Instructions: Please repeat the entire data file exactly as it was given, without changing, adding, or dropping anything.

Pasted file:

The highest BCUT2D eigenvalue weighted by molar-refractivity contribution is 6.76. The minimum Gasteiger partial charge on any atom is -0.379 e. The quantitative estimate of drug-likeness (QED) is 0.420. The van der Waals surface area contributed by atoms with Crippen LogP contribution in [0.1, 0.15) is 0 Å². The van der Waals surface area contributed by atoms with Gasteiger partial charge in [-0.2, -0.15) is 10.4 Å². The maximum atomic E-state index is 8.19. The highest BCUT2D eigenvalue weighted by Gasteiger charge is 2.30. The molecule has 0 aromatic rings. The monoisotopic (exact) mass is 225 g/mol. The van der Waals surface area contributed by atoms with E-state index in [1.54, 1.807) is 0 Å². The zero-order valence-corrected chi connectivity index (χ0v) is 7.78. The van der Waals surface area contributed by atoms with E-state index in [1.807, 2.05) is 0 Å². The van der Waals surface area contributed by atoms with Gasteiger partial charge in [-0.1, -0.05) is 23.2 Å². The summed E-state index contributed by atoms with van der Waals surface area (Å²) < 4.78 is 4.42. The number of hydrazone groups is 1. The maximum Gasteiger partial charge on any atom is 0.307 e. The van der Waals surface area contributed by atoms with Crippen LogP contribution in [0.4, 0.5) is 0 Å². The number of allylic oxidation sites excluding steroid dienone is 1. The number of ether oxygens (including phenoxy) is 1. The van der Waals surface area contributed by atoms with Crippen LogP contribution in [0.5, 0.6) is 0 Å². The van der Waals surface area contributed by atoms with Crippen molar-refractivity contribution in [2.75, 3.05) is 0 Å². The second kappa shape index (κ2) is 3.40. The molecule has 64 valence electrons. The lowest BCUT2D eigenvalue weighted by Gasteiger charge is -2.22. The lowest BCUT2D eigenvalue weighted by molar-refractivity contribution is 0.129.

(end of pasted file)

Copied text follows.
The highest BCUT2D eigenvalue weighted by molar-refractivity contribution is 6.76. The minimum Gasteiger partial charge on any atom is -0.379 e. The quantitative estimate of drug-likeness (QED) is 0.420. The van der Waals surface area contributed by atoms with Crippen LogP contribution in [0.1, 0.15) is 0 Å². The van der Waals surface area contributed by atoms with Gasteiger partial charge in [-0.2, -0.15) is 10.4 Å². The maximum atomic E-state index is 8.19. The highest BCUT2D eigenvalue weighted by Gasteiger charge is 2.30. The molecule has 0 aromatic rings. The monoisotopic (exact) mass is 225 g/mol. The van der Waals surface area contributed by atoms with E-state index in [1.54, 1.807) is 0 Å². The zero-order valence-corrected chi connectivity index (χ0v) is 7.78. The van der Waals surface area contributed by atoms with E-state index in [1.807, 2.05) is 0 Å². The van der Waals surface area contributed by atoms with Gasteiger partial charge in [-0.1, -0.05) is 23.2 Å². The summed E-state index contributed by atoms with van der Waals surface area (Å²) < 4.78 is 4.42. The number of hydrazone groups is 1. The maximum Gasteiger partial charge on any atom is 0.307 e. The van der Waals surface area contributed by atoms with Crippen LogP contribution in [0.4, 0.5) is 0 Å². The number of allylic oxidation sites excluding steroid dienone is 1. The number of ether oxygens (including phenoxy) is 1. The van der Waals surface area contributed by atoms with Crippen LogP contribution in [0.5, 0.6) is 0 Å². The van der Waals surface area contributed by atoms with Crippen molar-refractivity contribution in [2.75, 3.05) is 0 Å². The second kappa shape index (κ2) is 3.40. The molecule has 64 valence electrons. The lowest BCUT2D eigenvalue weighted by Gasteiger charge is -2.22. The lowest BCUT2D eigenvalue weighted by molar-refractivity contribution is 0.129.